to engage in regulatory arbitrage and gradually dampen the previously fast-growing components of shadow banking such as WMPs,” adds Wan.

Chua Han Teng

Patricia Cheng

Alicia Garcia Herrero

Most vulnerable to shocks Chua Han Teng, senior analyst at BMI Research, says that jointlyowned Chinese banks are especially vulnerable to liquidity and asset shocks due to their significant exposure to WMPs. Chua adds that the present sell-off in the bond market will possibly result in a liquidity crunch together with investment losses, considering that WMP funds are largely invested in bonds and money market instruments. However, Wan believes that broad liquidity conditions will remain satisfactory as a result of slowing loan growth, the central bank’s overall supportive monetary policy, and the system’s large deposit base. There is limited room for further policy easing against the backdrop of deleveraging which contains risks from capital outflows, increasing property prices, and the incremental rise of the inflation rate. “We do not expect a rebound of the Chinese banking sector in 2017, neither do we expect any big crisis. The operating environment for banks would remain challenging, especially with weak macro environment and more regulatory requirements. The scale and speed of debt-to-equity swaps and local government debt swaps will be key determinants to existing loans. Going forward, we expect deterioration in asset quality underneath the headline numbers to continue due to slower GDP growth and the still weak global demand,” says Herrero.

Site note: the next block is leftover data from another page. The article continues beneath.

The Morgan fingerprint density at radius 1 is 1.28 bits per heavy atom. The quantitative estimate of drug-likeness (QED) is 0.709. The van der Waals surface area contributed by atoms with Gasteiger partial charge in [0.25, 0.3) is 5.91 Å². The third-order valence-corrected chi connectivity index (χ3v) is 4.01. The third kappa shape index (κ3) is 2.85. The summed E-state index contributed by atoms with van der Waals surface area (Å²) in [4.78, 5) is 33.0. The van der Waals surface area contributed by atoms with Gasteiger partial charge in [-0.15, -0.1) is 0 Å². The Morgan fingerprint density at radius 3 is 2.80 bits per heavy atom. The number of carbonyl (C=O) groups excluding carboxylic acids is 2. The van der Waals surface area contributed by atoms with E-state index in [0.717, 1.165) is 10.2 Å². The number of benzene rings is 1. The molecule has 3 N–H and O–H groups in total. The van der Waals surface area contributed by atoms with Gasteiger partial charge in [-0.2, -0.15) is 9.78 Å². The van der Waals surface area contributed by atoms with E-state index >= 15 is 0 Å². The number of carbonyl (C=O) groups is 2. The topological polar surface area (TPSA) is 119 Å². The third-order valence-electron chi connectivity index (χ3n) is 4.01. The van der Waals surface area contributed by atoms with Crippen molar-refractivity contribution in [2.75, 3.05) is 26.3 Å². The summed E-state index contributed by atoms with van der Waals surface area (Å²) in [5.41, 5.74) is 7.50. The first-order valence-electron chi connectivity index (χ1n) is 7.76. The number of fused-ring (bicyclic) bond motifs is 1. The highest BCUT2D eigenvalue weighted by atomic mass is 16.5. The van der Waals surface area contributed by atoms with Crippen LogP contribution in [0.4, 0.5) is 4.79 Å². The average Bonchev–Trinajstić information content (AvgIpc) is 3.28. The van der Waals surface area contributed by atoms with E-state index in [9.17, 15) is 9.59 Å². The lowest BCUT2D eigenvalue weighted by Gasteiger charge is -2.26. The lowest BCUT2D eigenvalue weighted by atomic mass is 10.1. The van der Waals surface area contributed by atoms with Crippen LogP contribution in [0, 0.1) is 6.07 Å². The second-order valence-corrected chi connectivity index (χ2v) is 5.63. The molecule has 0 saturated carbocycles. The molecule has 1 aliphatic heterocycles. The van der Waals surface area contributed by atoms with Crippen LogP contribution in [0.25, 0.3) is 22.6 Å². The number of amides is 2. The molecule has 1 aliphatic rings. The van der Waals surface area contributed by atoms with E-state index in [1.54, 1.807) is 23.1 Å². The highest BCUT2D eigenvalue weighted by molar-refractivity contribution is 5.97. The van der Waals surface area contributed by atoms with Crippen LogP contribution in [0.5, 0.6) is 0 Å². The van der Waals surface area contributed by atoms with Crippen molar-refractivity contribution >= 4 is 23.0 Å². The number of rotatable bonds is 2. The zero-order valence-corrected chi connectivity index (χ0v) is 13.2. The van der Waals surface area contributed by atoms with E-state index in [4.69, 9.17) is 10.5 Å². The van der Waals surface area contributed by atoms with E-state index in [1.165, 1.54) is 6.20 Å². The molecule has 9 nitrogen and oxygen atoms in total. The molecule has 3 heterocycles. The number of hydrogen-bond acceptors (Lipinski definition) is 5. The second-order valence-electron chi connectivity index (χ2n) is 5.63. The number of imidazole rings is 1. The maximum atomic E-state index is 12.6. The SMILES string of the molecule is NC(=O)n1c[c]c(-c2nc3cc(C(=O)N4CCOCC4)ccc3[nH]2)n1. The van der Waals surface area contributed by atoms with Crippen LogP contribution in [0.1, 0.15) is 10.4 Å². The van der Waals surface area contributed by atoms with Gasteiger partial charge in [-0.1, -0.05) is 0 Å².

Debt to equity swap (RMB bn)

Sources: Natixis, Company Data NB Based on swap announced date ASIAN BANKING AND FINANCE | JUNE 2017 15

Vendor View: TOP 10 IT Priorities

Biswajit Jha

Tim Liu

David Allott

David W. Jones

Jun Shi


Anna Gong

Oliver Prevrhal

Mike Saxton

Sanjay Rohatgi

Erich Gerber

Benjamin Mah

The top 10 IT priorities for banks in 2017 Find out where APAC banks will spend their $67.1b budget for information technology this year.


hen banks draw up their battle plans for market domination in 2017, a significant portion of their war budget will likely be allotted to information technology (IT), which can help them attract new customers through predictive analytics, protect current ones through enhanced enterprise security, or improve operations through cloud adoption. IT spending by banking and securities firms in the mature Asia Pacific region (Australia, Japan, New Zealand, Singapore, and South Korea) is estimated to reach $67.1b in 2017, according to Gartner. We talked to some industry experts and came up with a list of the top 10 priority areas for banks. 1. Digitalisation As more Asian customers use multiple devices and channels for their banking transactions, there is an imperative to pour in a lot of resources to improve every aspect of the customer’s digital experience. 16 ASIAN BANKING AND FINANCE | JUNE 2017